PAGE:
The last note eased through the smoky haze like a cat slipping unnoticed out a door. Her voice had been quiet and breathy but strong the whole time she had been singing. She laughed against the microphone now, twisting her head to look at the sleek pianist, who tipped the brim of his hat down to her, the black silk only a few shades darker than his skin. A sand-colored cigar hung from his lips- his fifth that night. The sickening smell of them had filled the room hours before the girl had gone on stage. The disgusting aroma had pushed any other smell out the cracked windows as the room filled with thick smoke. Even as Porter sat, he could feel the crap working into his mouth and through his nose, caking his throat with its bitter aftertaste. He pulled out a yellowed handkerchief and coughed into it, checking his watch before folding the cloth and shoving it back into his coat pocket.
The girl laughed again, obviously tickled by something the pianist had said. Her cheeks were flushed from the singing and her forehead was shiny with a thin layer of sweat. Her lips were stained red, and they stood out stark against the opaque smoke. She adjusted a strap on her dress, hoisting the green and glittering fabric higher over her chest. A curl of her hair fell from its bun as she turned, walking slowly off the stage, lifting her hand through the air to toss a wave to the lazy crowd as they applauded her.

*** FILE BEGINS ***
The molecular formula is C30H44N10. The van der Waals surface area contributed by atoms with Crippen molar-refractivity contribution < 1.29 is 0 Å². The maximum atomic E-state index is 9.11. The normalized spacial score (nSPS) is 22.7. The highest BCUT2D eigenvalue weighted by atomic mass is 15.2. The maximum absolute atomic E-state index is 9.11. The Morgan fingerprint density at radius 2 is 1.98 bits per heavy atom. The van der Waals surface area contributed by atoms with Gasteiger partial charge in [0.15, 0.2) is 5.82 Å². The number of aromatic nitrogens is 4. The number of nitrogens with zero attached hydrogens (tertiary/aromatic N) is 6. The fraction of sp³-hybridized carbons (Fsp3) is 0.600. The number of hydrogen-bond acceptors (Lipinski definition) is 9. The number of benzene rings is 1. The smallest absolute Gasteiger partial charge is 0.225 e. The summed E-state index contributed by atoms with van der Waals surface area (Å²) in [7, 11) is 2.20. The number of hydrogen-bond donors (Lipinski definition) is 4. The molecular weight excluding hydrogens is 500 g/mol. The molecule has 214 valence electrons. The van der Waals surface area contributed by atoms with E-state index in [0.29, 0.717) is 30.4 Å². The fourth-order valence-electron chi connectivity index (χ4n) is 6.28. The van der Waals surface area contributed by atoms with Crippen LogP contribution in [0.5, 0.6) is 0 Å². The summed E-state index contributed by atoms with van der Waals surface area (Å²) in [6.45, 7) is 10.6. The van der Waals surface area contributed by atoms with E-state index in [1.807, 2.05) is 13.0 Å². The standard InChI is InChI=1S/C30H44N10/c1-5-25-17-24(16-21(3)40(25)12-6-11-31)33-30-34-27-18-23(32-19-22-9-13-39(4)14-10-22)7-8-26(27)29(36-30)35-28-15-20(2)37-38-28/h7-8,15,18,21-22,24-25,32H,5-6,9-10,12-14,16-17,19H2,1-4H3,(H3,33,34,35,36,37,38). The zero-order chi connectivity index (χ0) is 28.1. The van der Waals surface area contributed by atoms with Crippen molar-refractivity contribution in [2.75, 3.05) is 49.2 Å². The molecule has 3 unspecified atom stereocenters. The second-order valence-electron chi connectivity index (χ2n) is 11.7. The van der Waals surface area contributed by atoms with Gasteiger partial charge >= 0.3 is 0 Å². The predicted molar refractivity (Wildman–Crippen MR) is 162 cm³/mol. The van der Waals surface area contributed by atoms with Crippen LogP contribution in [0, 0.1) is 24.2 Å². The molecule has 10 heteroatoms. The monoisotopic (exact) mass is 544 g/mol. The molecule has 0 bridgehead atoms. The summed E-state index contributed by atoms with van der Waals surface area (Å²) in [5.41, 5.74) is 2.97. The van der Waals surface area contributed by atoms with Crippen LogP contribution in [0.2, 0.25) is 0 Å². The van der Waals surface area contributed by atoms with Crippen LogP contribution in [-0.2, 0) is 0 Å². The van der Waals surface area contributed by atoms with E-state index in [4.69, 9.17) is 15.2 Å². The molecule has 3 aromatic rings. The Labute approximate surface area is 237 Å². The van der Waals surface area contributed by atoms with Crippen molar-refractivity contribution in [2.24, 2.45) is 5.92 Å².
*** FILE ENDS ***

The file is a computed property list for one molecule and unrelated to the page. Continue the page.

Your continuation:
Porter sat up in his chair. He glanced once more at the paper he held in his hands. He had already checked it at least ten times, as was his usual manner. This was definitely the girl- there was no mistaking that thick golden hair and the shining green eyes that even Porter had noticed from the side of the room where he sat- the dress she wore only made them lighter, more penetrating. He sighed heavily as the girl walked along the wall, shaking hands and receiving smiles, to the back room where, Porter knew, she would freshen up before once again taking the microphone. There was a door back there that led outside, and Porter had seen her slip out there earlier in the night to smoke a cigarette. He had already decided that that was where he would do it- outside, in the closed-off alley, where the pianist’s notes would carry away any other sounds. He stood, tucking the waist of his shirt into the front of his pants, reaching up to straighten his jacket. He worked his way to the back room, slipping his hand into the inner pocket of his black jacket, wrapping his fingers smoothly around the cold metal of the pistol.